Monday, June 10, 2013

My Screen Writing Book

My Screen Writing Book

 I have just published a book on how to write a low budget screenplay. Hang in there for a moment this is not just going to be a shameless plug for my ebook  On Writing A Low Budget Screenplay, available now for the low price of 2.99 at iTunes, Barnes and Noble and Amazon. That was not totally shameless was it?

I thought that the book was needed when looking at all the other ones out there. No one really seems to get that this is becoming a digital - Dslr driven film industry yet and how to craft screenplays that can be made in that ten thousand dollar or less range. If you decide to invest in a copy of the book you will find that a third of it is made of post that have appeared on this blog. The rest consist of new content.

Okay today I would like to offer an excerpt from the book. A chapter about what I would like to call the SaberMetrics of Screenwriting. I hope that most of you have seen Moneyball and perhaps ever read the script. If you cut the on field stuff out and there is not much of that in the film, it could have easily been done on a low budget. Before we begin here is a clip from the film.

The Sabermetrics Of Screenwriting.

Many of you have seen the movie Moneyball. I think that I have seen it a dozen times largely due to the facts that I love baseball and I love the very idea that just because there is a way that things have been done, does not mean that there is a way that things will always be done or should be done.

If you are unfamiliar with the film and the concept of Sabermetrics. At the end of the day you can boil almost everything including baseball down to a single number. A mathematical equation that will make you a winner and or a loser. Despite the fact that this low cost concept worked there are many in baseball who believe to this day that it is all smoke and mirrors or dumb luck.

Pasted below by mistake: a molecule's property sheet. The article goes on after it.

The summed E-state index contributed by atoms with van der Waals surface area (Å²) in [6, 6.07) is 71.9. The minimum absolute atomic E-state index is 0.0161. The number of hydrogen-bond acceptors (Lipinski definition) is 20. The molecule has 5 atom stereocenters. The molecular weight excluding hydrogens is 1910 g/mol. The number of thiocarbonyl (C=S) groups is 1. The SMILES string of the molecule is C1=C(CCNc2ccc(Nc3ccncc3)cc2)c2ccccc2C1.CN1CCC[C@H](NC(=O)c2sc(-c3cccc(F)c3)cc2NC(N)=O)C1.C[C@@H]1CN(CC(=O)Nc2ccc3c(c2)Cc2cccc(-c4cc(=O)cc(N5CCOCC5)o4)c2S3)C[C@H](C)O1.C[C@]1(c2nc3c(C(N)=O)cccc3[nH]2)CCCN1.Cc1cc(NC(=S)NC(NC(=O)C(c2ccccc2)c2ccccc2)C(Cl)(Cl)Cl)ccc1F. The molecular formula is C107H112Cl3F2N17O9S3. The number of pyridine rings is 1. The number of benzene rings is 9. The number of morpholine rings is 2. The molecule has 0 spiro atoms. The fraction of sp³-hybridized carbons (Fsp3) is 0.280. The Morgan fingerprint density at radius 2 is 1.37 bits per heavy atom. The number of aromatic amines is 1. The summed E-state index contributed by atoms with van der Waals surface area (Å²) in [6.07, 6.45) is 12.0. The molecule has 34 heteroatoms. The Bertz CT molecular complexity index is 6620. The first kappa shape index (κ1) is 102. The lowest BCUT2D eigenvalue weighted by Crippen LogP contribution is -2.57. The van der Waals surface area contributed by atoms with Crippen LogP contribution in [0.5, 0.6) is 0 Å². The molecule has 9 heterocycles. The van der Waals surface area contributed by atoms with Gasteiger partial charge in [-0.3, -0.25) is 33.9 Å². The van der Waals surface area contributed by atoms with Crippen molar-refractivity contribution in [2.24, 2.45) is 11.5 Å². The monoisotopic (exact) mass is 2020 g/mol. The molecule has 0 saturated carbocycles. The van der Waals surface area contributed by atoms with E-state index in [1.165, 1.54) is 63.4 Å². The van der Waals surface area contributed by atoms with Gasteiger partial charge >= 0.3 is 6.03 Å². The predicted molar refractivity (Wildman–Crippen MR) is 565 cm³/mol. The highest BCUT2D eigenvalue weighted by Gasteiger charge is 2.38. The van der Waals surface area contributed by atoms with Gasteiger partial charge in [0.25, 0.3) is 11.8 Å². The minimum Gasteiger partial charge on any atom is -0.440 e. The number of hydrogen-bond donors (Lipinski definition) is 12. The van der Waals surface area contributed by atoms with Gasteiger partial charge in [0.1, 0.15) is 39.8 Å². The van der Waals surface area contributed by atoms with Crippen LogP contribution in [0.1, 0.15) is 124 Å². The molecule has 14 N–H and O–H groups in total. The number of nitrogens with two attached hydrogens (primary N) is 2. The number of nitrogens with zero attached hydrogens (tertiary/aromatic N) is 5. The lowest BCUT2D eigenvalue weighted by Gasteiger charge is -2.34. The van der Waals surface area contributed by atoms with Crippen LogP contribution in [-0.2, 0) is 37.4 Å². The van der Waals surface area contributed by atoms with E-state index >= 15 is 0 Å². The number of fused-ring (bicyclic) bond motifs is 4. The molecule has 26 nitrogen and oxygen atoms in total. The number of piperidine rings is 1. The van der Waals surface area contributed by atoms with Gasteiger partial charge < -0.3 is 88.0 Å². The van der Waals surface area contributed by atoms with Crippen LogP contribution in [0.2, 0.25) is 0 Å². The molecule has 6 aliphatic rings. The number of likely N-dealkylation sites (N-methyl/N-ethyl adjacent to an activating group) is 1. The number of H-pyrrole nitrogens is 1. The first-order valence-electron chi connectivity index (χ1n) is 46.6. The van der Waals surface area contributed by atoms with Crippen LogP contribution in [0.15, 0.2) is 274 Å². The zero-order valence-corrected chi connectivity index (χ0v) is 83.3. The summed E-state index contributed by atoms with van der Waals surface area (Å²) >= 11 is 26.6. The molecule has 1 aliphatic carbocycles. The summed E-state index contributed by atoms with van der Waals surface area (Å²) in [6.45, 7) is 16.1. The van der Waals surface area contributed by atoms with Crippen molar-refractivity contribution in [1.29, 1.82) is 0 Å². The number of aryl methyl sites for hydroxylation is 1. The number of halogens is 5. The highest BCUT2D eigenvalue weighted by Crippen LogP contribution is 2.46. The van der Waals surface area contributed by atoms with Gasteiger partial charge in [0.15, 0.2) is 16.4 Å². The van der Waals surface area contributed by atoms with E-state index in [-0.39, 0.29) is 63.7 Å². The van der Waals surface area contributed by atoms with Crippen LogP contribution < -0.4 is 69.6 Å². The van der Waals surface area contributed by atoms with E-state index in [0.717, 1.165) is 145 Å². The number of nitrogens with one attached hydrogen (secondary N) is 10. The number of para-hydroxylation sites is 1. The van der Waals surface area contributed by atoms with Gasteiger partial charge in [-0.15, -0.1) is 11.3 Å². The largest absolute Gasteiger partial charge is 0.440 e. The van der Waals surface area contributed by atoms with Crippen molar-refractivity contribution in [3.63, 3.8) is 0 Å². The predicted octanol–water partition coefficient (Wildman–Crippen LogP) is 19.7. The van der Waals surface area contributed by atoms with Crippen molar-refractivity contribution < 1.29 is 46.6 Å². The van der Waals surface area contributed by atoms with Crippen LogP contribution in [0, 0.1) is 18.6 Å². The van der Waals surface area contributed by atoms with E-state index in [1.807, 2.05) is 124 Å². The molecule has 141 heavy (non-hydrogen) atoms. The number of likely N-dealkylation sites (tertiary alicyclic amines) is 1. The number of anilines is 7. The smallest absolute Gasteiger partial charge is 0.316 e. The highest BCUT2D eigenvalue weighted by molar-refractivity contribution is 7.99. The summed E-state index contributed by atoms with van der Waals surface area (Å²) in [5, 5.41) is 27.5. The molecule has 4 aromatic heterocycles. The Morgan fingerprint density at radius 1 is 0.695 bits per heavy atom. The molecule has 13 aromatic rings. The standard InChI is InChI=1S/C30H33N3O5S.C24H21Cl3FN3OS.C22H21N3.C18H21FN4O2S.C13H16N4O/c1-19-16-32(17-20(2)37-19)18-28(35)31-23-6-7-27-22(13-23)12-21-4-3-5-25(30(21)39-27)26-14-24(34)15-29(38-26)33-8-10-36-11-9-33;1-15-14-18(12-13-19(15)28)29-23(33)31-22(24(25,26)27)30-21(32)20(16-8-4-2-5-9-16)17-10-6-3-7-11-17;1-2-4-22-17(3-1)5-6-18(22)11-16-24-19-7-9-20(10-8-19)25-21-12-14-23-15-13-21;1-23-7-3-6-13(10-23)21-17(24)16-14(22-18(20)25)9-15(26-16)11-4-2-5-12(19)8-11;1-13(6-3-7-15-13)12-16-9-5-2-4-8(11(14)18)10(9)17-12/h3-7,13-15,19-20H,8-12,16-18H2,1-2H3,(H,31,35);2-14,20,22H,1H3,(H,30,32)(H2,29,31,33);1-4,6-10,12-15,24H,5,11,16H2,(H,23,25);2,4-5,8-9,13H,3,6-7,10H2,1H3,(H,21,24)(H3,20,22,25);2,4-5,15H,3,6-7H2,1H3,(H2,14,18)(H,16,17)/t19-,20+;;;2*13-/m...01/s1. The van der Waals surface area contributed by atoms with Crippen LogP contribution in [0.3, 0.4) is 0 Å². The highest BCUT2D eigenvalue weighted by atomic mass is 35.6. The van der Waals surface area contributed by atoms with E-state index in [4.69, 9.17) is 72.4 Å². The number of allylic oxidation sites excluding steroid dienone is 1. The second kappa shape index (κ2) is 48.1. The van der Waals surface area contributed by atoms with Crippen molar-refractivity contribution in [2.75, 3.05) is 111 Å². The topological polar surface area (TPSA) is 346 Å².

The micro budget film is sort of sabermetrics being played out in the film industry. Here comes another summer of bloated films that cost between one hundred million to two hundred and fifty million dollars. One of those films will win the yearly box office race. That is the top of the line number, but not the whole story. A super hero movie that cost two hundred million dollars makes one point two billion world wide and the studio heads go crazy. That is a 6 to 1 return on investment not counting in the two hundred million that was also spend to advertise it.

A low budget film like Paranormal Activity cost less than a hundred thousand to make. It gets two to four million in advertising. Most of it online. Let us say a total of five million invested in the release of a film that goes on to make over one hundred million in the US alone. The return on investment is 20 to 1.
The world that Hollywood has created will be rocked to its core when someone makes a comedy for thirty thousand dollars that makes a hundred million. This is going to happen and perhaps you will be the one to write it. The 1929 stock market crash moment for Hollywood studios will be one of us writes a super hero movie that is shoot for under a hundred grand and the thing makes a hundred million plus selling merchandise and spawning toys.

The goal of writing a micro budget film is not to create a movie that will generate a micro budget return. The goal is to write the best movie possible. To create a story that the whole world will embrace.

Your budget should be small, but your goals should never ever be small. The idea behind sabermetrics was that a small market team with a limited payroll could compete with the riches and most powerful teams on earth. They could beat them by paying attention to the little things that had gone totally ignored.

The script that you write can easily be better than the ones that will populate theaters this summer. Low to micro budget does not mean that your screenplay will not be fantastic.

You will be writing a small and compact story, but your aims should never be small.

     Okay that is it for this post. Please take a moment to share this post and to stumble it on stumbleupon. The idea of selling the book is a nice one, but the idea of screenwriters learning the proper way to not only write a low budget screenplay, but write a really good one is more important to me. I am not impressed so far by this summers big budget blockbusters and just as disappointed with many of the low and micro budget films I have seen. The weakness in most of these films begin and end with the screenplays. We can do better. We have to do better.

Thank you and good luck.

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